- Pack itself is light weight, doesn't add much to the load.  This was a design feature of all the Arclight packs.
  - Generous side saddles (available in small or large sizes) can be added or not depending on how deep into the back country I am headed.

You have to see one to believe how great Dana Design was at backpack design.  If you buy one, make sure you get the correct size for your torso length.  High quality used ones often run only about $100, but it will likely be the last pack you ever buy.  Base unit is 4500 cubic inches, two long side saddles add about 900 cubic inches.  I put the sleeping pad on top, pack a 3-person tunnel-design tent, and even with several days of food and the camera goodies can keep it to 45 lbs.

If you don't find a used one on the usual used sites, consider posting a "wanted" item to some backpacker forums.  Lots of hikers have multiple packs, and would be happy to get some cash in exchange for one they no longer need.

Lenses / Re: New Canon L Primes, but Not Until 2015 [CR2)
« on: July 29, 2014, 04:08:00 PM »
I suspect people are forgetting that Canon are in the business of lens manufacturing to make money, not to satisfy photographers economic needs.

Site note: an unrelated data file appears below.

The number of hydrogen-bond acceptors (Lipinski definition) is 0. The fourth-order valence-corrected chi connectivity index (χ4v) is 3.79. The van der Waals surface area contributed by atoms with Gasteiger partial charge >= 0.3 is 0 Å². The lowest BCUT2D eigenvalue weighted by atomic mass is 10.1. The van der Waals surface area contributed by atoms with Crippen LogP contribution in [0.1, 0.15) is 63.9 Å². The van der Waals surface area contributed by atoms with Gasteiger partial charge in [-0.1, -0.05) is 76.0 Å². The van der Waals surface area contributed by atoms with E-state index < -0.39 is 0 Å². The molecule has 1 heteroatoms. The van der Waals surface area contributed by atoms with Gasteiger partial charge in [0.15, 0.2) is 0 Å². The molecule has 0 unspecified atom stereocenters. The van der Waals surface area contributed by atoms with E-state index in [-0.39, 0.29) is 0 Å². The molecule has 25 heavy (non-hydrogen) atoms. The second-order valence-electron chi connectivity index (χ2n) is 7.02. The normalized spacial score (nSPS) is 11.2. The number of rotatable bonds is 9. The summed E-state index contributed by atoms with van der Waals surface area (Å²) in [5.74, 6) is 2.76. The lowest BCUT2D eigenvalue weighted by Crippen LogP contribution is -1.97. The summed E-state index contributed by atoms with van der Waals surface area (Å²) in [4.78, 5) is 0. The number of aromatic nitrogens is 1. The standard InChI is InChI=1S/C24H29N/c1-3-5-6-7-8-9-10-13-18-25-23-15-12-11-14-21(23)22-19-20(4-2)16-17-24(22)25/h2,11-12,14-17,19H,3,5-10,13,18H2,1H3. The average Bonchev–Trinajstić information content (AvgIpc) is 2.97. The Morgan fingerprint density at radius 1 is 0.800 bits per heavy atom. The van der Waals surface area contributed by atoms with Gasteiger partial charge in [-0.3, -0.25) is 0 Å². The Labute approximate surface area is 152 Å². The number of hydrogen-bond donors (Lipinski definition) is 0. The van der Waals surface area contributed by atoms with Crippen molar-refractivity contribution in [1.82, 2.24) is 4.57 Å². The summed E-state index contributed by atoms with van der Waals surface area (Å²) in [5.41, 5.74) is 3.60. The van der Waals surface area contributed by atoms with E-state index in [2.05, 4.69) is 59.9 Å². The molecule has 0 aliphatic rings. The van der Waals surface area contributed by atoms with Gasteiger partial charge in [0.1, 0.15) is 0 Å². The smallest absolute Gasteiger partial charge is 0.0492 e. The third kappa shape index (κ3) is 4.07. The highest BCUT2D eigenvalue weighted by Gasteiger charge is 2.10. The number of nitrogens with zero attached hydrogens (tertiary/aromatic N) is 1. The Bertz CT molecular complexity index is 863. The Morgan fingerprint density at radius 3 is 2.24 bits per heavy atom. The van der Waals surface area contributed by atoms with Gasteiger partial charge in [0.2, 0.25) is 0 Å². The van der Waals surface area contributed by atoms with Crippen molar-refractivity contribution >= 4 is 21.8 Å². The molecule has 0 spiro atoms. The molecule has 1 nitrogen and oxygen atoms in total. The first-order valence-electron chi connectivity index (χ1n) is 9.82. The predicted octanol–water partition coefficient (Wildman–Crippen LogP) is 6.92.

The facts are as I see them, both Sigma & Nikon now have super duper high price 50(58)mm f1.4 lenses for £800 and £1500 respectively, both very likely to be selling at a price that makes a tidy return for both Sigma and Nikon, let's not even talk about the Otus range !   So, Canon has four 50mm lenses...

Spot on, Haydn!  Except that one can argue that there are more than four lenses in roughly this focal length...  The 40mm you mentioned, the 45mm TS-E, and the 60mm macro (APS-C only). 

Still your point that Canon will push new lenses out when it is to their financial advantage to do so is well considered.  Are they waiting for greater economic recovery/certainty?  Minimizing their plant investments? Considering moving some manufacturing back to Japan?  There is a lot more to think about from a business perspective than "let's make some cool lenses."  On the other hand, if they're waiting on external conditions it might be good for them to stop overpromising.

PowerShot / Re: Canon Announces the PowerShot SX520 HS & SX400 HS